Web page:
Phil Keoghan — The Magic of Bucket Lists and Amazing Races (#242)

“We celebrate success, but I think we should also just celebrate giving it a go.”

– Phil Keoghan

Phil Keoghan (@PhilKeoghan) has worked in television for almost thirty years on more than a thousand program episodes in more than a hundred countries. His work has earned him numerous awards, including ten prime-time Emmys. He is perhaps best known as the co-executive producer and host of CBS series The Amazing Race, currently in its twenty-ninth season.

But there is much, much more to Phil’s story, including unbelievable bucket lists, near-death experiences, and more. As just one example…

In 2013, he decided to retrace the 1928 Tour de France riding an original vintage bicycle, with no gears, to tell the forgotten underdog story of the first English-speaking team to take on the toughest sporting event on earth.

This experience was captured and turned into the brand-new film Le Ride, a gorgeous documentary and the first to be shot on a Sony F55 camera in 4K, which is equivalent to Super 35mm film.

There are many takeaways from this conversation, and I hope you enjoy it as much as I did!

You can find the transcript of this episode here. Transcripts of all episodes can be found here.

#242: Phil Keoghan -- The Magic of Bucket Lists and Amazing Races

Want to hear another episode on positive mindset? In this episode, we explore meditation and mindfulness with Chase Jarvis, Arnold Schwarzenegger, Sam Harris, and Rainn Wilson (stream below or right-click here to download):

#201: The Tim Ferriss Radio Hour: Meditation, Mindset, and Mastery

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QUESTION(S) OF THE DAY: What was your favorite quote or lesson from this episode? Please let me know in the comments.

Scroll below for links and show notes…

Selected Links from the Episode

  • Connect with Phil Keoghan:

Website | Twitter | Instagram | Facebook

Show Notes

  • Phil shares his Milli Vanilli dreadlock-twirling story. [06:03]
  • Phil tells us about having a panic attack while diving a shipwreck at a hundred and twenty feet — and how this charted the course for a life of adventure. [11:50]
  • What was Phil’s self-talk when returning to the wreck (and in the moment of facing similar fears)? [24:05]
  • Applying the concept of deliberate practice to optimism and surrounding oneself with people who work to make anything possible. [26:01]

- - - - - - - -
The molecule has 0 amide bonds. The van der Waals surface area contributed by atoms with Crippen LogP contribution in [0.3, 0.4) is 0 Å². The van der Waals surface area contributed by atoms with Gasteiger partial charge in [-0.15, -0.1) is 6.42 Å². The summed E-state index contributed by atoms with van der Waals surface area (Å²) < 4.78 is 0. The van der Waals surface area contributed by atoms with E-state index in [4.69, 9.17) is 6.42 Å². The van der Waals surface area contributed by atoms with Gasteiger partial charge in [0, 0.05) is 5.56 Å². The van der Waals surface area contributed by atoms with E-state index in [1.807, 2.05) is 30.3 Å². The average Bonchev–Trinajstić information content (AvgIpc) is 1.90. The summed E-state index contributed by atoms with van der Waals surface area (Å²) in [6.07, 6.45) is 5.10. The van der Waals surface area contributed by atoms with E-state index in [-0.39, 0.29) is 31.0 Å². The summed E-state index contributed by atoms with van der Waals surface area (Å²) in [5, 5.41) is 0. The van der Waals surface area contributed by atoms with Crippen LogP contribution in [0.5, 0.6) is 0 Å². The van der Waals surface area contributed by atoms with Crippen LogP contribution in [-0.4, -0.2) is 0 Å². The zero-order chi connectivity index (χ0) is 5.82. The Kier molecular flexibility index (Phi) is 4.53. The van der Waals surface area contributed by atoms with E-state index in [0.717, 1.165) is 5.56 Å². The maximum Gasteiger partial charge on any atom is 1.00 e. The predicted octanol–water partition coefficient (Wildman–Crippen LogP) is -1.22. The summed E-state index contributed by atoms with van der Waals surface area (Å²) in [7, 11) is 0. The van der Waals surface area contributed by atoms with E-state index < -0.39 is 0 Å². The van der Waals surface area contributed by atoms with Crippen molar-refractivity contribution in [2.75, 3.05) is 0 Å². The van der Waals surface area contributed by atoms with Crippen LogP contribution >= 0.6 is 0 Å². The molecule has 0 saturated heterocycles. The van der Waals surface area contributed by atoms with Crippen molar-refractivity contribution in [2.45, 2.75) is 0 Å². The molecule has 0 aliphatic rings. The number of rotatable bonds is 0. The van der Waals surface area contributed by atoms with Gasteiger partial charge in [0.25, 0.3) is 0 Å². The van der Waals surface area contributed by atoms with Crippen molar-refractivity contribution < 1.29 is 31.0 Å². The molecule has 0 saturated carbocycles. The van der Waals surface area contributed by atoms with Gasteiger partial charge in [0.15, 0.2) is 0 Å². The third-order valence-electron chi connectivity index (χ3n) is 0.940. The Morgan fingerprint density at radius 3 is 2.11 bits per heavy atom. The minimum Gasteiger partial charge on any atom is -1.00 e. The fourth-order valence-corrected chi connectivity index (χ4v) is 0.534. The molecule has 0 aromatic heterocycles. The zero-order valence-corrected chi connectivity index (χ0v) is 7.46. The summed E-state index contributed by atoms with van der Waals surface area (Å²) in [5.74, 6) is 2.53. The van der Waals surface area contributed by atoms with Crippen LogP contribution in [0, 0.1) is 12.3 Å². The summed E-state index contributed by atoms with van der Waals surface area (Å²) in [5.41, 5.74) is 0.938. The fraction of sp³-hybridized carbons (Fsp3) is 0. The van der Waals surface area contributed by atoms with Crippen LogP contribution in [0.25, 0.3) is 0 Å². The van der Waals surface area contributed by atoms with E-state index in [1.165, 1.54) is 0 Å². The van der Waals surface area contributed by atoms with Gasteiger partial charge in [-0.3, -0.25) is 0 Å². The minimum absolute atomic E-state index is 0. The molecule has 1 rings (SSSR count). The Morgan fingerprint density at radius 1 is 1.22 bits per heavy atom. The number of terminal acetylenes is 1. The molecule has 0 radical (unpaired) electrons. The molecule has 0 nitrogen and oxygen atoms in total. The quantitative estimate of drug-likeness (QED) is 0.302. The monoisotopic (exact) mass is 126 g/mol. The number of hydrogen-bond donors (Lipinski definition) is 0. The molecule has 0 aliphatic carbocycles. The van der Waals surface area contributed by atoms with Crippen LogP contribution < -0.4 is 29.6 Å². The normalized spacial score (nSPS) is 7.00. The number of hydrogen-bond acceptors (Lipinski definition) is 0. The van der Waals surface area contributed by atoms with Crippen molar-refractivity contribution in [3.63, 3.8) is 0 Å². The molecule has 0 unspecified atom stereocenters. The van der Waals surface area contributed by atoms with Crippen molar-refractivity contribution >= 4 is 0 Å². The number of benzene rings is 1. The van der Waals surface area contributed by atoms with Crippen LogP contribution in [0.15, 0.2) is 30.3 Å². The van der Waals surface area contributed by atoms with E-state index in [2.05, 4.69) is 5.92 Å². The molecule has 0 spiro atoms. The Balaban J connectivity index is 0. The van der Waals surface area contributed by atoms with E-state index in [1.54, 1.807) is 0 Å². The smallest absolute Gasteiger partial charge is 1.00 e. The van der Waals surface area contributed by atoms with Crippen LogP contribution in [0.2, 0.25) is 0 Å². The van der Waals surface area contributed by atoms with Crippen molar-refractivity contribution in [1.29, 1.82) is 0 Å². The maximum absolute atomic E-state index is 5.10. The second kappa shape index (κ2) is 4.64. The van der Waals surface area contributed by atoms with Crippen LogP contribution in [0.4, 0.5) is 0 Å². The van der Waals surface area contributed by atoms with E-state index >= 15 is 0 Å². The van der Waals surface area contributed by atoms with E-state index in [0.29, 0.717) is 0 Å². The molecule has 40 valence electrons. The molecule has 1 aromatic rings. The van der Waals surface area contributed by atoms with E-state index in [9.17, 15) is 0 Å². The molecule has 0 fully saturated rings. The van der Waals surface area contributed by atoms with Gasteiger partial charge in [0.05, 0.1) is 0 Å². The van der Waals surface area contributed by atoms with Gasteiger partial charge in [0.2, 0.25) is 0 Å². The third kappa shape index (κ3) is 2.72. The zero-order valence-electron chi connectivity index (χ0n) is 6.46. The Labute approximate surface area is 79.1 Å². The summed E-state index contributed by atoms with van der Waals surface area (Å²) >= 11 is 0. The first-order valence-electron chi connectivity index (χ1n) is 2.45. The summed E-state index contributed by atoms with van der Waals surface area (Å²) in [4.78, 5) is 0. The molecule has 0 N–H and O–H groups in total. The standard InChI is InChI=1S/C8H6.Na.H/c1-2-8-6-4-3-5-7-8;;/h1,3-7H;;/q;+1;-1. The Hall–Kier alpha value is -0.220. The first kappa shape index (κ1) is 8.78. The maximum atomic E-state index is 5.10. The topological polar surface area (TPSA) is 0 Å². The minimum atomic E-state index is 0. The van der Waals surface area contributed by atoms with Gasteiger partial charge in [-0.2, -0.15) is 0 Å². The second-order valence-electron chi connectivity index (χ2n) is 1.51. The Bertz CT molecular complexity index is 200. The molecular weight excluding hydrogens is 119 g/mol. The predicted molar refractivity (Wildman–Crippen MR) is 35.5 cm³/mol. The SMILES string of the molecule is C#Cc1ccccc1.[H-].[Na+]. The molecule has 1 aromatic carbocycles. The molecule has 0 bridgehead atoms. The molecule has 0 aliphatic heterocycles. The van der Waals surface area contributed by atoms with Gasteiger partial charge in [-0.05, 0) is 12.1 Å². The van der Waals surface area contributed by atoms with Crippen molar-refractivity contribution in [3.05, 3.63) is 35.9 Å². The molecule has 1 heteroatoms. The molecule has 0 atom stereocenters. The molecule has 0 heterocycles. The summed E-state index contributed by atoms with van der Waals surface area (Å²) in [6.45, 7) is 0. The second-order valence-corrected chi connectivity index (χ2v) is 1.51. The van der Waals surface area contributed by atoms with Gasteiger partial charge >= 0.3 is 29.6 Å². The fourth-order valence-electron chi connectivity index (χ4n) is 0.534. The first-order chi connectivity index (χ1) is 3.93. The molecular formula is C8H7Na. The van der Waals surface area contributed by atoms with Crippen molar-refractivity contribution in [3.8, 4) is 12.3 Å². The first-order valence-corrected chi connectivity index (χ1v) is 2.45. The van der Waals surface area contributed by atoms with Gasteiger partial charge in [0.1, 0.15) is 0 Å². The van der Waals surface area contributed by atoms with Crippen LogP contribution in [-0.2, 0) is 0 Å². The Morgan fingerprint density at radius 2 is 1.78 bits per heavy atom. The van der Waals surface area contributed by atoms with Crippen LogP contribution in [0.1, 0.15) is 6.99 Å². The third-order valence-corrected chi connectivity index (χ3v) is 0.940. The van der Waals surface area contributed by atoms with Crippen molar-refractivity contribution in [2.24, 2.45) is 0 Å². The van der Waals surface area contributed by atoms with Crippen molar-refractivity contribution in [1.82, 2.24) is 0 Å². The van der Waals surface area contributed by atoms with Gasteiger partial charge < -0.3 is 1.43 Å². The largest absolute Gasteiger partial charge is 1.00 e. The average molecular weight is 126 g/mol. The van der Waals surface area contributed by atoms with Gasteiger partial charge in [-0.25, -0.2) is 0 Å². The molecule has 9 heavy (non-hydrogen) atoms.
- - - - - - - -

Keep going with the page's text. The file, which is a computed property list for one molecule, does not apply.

• Cultivating optimism in others (especially one’s children) and the benefits of removing “I can’t” from the family vocabulary. [28:59]
  • How does Phil always say yes to spending time with his daughter — even when he’s got a deadline looming? [31:21]
  • A simple but effective way to start your own bucket list. [33:26]
  • What Tim Urban of “Wait But Why” taught me about the limited time we really have with our parents (and children). [34:43]
  • The importance of word choice on thought (and how we can positively modify our everyday vocabulary). [36:11]
  • On Aussie-Kiwi rivalry across the Tasman Sea (and a couple of good sheep jokes). [44:49]
  • Low expectations vs. high expectations. [50:00]
  • Favorite failures. [53:09]
  • The two kinds of bucket lists. [58:23]
  • How did Phil get involved in American television — and eventually The Amazing Race — in spite of concerns about his New Zealand accent? [1:00:50]
  • How long does it take to shoot a season of The Amazing Race? [1:03:33]
  • What are the most common mistakes that novice TV hosts make? [1:05:23]
  • Phil shares the story of his brilliant grandfather. [1:08:23]
  • Respect your elders. [1:12:01]
  • How did Phil’s latest documentary, Le Ride, come about? [1:13:19]
  • How long was the 1928 Tour de France course? [1:18:05]
  • Why Harry Watson should be in the Sporting Hall of Fame (and what Phil is doing to memorialize him in his hometown). [1:20:01]
  • What a standing desk did for Phil. [1:21:54]
  • We talk general gear, travel recording equipment, Phil’s experience shooting the first documentary ever on a Sony F55 4K camera, and how sometimes a smartphone does the job in a pinch. [1:22:14]
  • A purchase of less than a hundred dollars that had the most positive impact on Phil’s life. [1:26:27]
  • What are Phil’s journaling habits? [1:27:58]
  • Parting thoughts. [1:30:36]

People Mentioned

The Tim Ferriss Show is one of the most popular podcasts in the world with more than 900 million downloads. It has been selected for "Best of Apple Podcasts" three times, it is often the #1 interview podcast across all of Apple Podcasts, and it's been ranked #1 out of 400,000+ podcasts on many occasions. To listen to any of the past episodes for free, check out this page.

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27 Replies to “Phil Keoghan — The Magic of Bucket Lists and Amazing Races (#242)”

  1. Can’t wait to give this a listen Tim.